On… chicklit and humour

I’m trying to write a feature for Novelicious for International Chicklit Month. And I’m having trouble getting started.


Because the topic is Humour And Chicklit.

What right do I have to write about humour and chicklit? Fuck all, honeynuts. I mean, I try to write humorous books, but everyone thinks they have a sense of humour, just like everyone thinks they have good dress sense. So the little voice in my head reminding me that everyone’s idea of humour is different and asking who the sweet hell I think I am to write about this subject is stymieing me, for a start.


For me, for any book – fiction or not – to be humorous, it has to be surprising. And original, smart, irreverent, sharp, confident, quick, honest, compelling, emotionally real, well-written and tightly edited, with characters that I care about and a storyline that has realistic-yet-unexpected twists… it all goes hand-in-hand, because humour needs structure and structure needs a point and that point needs to be emotionally resonant for me to care enough to keep reading. David Sedaris is deeply funny: I laughed so hard reading Me Talk Pretty One Day that I started hitting the seat next to me, and I was on the tube (underground, subway, metro, MTR) at the time. Kingsley Amis is also hilarious: Lucky Jim is one of my favourite books ever (Fox wooed me with a first edition, the smooth bastard). Wodehouse, Stella Gibbons, Nancy Mitford, Nora Ephron… all brilliant and funny. But they’re not modern chicklit.

So what makes a book in the chicklit genre particularly funny? That’s what I’m asking myself. And I don’t know what the answer is. Not all my favourite chicklit books are particularly funny. Or they might make me smile but not chortle, grin but not guffaw. Doesn’t mean I don’t like them. Just means they’re not that funny. I also love Thomas Hardy, Ernest Hemingway, Julian Barnes, Mary McCarthy, Bret Easton Ellis, Stephanie Meyer, yes I said Stephanie Meyer, and they don’t make me laugh out loud either.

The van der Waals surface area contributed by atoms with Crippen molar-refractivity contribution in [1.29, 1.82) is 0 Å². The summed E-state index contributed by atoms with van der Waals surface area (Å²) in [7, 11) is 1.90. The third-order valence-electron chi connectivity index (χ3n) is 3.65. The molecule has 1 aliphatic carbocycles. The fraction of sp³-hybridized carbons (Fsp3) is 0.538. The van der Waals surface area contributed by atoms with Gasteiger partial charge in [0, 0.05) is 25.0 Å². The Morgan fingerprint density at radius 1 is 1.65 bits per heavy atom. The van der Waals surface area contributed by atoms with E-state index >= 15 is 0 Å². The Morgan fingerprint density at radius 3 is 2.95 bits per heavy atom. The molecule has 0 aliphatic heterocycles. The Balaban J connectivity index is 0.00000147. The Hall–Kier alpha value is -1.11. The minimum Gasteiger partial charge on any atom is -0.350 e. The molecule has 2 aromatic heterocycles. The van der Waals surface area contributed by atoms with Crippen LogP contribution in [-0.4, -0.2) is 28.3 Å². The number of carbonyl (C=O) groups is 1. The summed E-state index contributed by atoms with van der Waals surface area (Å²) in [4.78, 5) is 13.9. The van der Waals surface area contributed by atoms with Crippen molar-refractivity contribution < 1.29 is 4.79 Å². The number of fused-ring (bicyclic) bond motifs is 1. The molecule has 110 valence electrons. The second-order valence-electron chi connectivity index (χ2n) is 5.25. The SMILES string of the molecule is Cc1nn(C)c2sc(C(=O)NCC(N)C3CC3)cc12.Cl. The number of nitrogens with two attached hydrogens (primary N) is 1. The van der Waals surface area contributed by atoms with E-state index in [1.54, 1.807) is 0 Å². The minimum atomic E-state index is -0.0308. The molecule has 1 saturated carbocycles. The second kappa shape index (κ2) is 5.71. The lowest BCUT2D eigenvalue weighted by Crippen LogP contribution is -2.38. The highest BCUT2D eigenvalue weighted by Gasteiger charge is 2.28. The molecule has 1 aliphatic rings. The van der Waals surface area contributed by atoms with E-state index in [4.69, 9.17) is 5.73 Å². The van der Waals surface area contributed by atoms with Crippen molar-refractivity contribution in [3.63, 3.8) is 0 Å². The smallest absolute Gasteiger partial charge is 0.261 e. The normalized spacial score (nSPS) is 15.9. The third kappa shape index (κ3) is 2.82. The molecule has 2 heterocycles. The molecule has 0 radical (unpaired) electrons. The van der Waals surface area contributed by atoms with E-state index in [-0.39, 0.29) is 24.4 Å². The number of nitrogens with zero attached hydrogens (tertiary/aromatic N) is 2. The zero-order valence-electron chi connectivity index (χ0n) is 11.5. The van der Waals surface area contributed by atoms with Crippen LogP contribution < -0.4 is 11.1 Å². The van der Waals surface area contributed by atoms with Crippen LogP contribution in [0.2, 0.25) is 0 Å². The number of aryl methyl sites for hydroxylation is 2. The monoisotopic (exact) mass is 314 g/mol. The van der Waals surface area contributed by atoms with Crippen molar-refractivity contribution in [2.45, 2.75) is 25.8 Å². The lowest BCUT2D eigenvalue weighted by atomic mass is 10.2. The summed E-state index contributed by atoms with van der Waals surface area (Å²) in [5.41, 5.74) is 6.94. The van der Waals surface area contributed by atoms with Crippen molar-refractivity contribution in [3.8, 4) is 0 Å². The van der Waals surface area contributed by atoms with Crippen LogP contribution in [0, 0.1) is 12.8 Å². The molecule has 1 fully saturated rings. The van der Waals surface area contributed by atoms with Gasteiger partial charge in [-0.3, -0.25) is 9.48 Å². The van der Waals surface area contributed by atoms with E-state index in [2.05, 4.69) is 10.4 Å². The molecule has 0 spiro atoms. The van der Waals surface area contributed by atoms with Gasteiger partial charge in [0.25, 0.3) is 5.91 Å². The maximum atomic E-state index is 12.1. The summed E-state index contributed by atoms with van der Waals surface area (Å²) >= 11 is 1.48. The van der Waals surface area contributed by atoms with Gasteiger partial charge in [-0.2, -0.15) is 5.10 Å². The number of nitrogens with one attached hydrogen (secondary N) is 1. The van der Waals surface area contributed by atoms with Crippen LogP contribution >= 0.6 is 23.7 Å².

Double hmmm.

Recently I read I Was Told There’d Be Cake by Sloane Crossley, and The Heart Says Whatever by Emily Gould. Both are very well-written and very, very funny memoirs from quick, smart, perceptive twentysomething women, and I laughed out loud several times. When I finished, I wondered: why the hell didn’t they turn their razor-sharp gaze away from the mirror and write fiction? There’s something un peu self-absorbed about writing about yourself all the time, isn’t there? (I can’t even bear to write about myself on this terribly neglected blog, and shit, that’s the whole point of a blog, right?) Then I wondered if the reason they wrote memoirs was because any novel about being a female career-and-love-focused twentysomething, with bits about fashion and family and friends and flatmates, would be labelled chicklit and given a cover that looked like a Disney animator had thrown up on it. And Emily and Sloane are both, quite frankly, too cool to fall for that.


You can see how my brain is having trouble processing what should be a very enjoyable feature to write.

Twenty minutes ago I decided, fuck it, write about what makes the funniest chicklit books funny, and choose a book everyone will agree on. The answer is, of course, Bridget Jones’ Diary.

But I can’t just write that, can I? “Read Bridget Jones’ Diary. It is perfect.”


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2 thoughts on “On… chicklit and humour

  1. Gemma Burgess

    Gasp. No. Don't say that. It is so good. Read it again, truly. Don't judge it on all the terrible imitators or on the kind of person she came to represent or on the rather irritating moofies… the book really is hilarious and perfect.


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